So let’s imagine I’m a reporter trying to communicate with a source in Thailand who knows about a CIA secret prison there. We have an email exchange about the prison, including who might be housed there. One of us mentions a name of a FISA target, or even a term associated with a FISA target (which targets could be a whole range of people engaged in lawful activities). That lands our entire email thread in retention, to be reviewed or data-mined with almost no limits by the NSA. So an analyst could very easily dig up all communications with American reporters about the black site. That’s a clear Fourth and First Amendment problem, and the NSA’s only real defense as far as I can tell (if the allegations are true) is that the improper search was unintentional and the subsequent data-mining cannot directly use the names of U.S. persons.
I’m not persuaded that the unintentionality of obtaining and keeping any given communication makes it a reasonable search, especially if there are targeting and minimization procedures that would further protect privacy without entirely eliminating the ability to conduct modern surveillance. But I hope this case makes it to those questions. At a minimum, we should grapple with this stuff openly as a society.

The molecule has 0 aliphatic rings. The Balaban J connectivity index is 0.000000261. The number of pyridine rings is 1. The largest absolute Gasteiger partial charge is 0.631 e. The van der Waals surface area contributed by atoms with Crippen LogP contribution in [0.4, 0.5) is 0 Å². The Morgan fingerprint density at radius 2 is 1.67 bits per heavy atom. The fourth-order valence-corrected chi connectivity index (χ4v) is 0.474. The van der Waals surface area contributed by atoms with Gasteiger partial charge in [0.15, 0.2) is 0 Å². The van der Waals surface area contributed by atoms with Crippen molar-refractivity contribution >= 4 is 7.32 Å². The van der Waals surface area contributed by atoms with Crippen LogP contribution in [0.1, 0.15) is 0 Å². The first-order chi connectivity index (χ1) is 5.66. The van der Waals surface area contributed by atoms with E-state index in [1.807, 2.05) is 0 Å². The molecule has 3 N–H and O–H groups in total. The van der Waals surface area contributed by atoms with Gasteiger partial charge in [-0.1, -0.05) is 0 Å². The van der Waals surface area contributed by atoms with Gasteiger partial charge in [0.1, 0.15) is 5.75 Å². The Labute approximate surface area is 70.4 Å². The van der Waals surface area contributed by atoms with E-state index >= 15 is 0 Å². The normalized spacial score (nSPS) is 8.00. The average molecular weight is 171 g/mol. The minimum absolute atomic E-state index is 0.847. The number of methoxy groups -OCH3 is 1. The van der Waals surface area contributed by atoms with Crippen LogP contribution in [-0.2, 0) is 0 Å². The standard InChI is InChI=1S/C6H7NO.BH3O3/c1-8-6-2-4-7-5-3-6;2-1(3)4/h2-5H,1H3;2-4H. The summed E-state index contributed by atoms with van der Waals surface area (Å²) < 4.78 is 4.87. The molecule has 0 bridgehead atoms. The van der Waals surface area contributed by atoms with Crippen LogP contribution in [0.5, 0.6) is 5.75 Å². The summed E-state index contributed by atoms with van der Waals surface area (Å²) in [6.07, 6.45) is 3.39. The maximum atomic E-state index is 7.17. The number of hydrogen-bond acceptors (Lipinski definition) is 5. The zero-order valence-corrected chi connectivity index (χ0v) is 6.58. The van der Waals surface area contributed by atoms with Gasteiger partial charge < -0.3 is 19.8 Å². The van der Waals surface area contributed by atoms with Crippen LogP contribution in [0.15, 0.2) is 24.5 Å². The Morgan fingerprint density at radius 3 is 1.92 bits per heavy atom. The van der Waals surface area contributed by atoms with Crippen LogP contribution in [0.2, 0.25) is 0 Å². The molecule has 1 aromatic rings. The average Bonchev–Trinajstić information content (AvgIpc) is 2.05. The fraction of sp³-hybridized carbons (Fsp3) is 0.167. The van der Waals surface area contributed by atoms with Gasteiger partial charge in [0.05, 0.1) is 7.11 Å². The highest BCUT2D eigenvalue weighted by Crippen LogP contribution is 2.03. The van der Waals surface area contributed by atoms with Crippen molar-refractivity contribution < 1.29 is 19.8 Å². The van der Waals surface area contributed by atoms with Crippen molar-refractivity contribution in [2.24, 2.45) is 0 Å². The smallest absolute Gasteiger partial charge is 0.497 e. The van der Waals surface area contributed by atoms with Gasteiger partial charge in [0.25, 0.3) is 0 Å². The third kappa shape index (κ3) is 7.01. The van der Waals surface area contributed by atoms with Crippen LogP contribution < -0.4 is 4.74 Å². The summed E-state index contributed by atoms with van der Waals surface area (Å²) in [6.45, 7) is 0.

Setting aside the debate for a moment, I don’t see how this case is substantively different than the one filed in 2008 which the Supreme Court dismissed for lack of standing. Any idea on why this case is different than that one?
Yeah, there have been a lot of revelations since 2008, both from FOIA requests, Obama Administration releases, and Snowden. We now know much more about who is targeted and how their data is used, which was the big problem with standing in the 2008 case.